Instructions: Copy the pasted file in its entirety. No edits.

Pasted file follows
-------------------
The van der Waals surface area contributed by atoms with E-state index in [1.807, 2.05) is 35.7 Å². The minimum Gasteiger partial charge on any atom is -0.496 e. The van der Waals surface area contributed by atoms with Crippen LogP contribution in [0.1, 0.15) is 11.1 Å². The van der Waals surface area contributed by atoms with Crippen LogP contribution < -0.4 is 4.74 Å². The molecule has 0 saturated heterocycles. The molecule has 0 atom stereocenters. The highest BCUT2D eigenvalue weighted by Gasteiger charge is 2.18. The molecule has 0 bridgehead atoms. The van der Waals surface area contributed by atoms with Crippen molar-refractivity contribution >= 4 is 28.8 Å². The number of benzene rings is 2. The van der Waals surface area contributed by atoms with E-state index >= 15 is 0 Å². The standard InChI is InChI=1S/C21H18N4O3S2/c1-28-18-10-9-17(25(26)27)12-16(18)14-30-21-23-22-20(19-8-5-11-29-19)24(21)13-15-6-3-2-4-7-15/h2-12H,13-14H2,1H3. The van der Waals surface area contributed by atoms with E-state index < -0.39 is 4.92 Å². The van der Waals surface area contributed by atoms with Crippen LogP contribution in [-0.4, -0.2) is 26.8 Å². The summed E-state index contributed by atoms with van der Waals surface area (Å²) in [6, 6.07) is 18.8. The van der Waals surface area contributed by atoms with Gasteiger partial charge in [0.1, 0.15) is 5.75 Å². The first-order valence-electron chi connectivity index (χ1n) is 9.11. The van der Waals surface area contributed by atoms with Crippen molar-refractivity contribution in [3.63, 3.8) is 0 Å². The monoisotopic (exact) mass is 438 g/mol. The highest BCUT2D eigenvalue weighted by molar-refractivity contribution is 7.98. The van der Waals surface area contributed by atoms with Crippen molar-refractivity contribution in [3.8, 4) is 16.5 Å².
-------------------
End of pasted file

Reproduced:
The van der Waals surface area contributed by atoms with E-state index in [1.807, 2.05) is 35.7 Å². The minimum Gasteiger partial charge on any atom is -0.496 e. The van der Waals surface area contributed by atoms with Crippen LogP contribution in [0.1, 0.15) is 11.1 Å². The van der Waals surface area contributed by atoms with Crippen LogP contribution < -0.4 is 4.74 Å². The molecule has 0 saturated heterocycles. The molecule has 0 atom stereocenters. The highest BCUT2D eigenvalue weighted by Gasteiger charge is 2.18. The molecule has 0 bridgehead atoms. The van der Waals surface area contributed by atoms with Crippen molar-refractivity contribution >= 4 is 28.8 Å². The number of benzene rings is 2. The van der Waals surface area contributed by atoms with E-state index >= 15 is 0 Å². The standard InChI is InChI=1S/C21H18N4O3S2/c1-28-18-10-9-17(25(26)27)12-16(18)14-30-21-23-22-20(19-8-5-11-29-19)24(21)13-15-6-3-2-4-7-15/h2-12H,13-14H2,1H3. The van der Waals surface area contributed by atoms with E-state index < -0.39 is 4.92 Å². The van der Waals surface area contributed by atoms with Crippen LogP contribution in [-0.4, -0.2) is 26.8 Å². The summed E-state index contributed by atoms with van der Waals surface area (Å²) in [6, 6.07) is 18.8. The van der Waals surface area contributed by atoms with Gasteiger partial charge in [0.1, 0.15) is 5.75 Å². The first-order valence-electron chi connectivity index (χ1n) is 9.11. The van der Waals surface area contributed by atoms with Crippen molar-refractivity contribution in [3.63, 3.8) is 0 Å². The monoisotopic (exact) mass is 438 g/mol. The highest BCUT2D eigenvalue weighted by molar-refractivity contribution is 7.98. The van der Waals surface area contributed by atoms with Crippen molar-refractivity contribution in [3.8, 4) is 16.5 Å².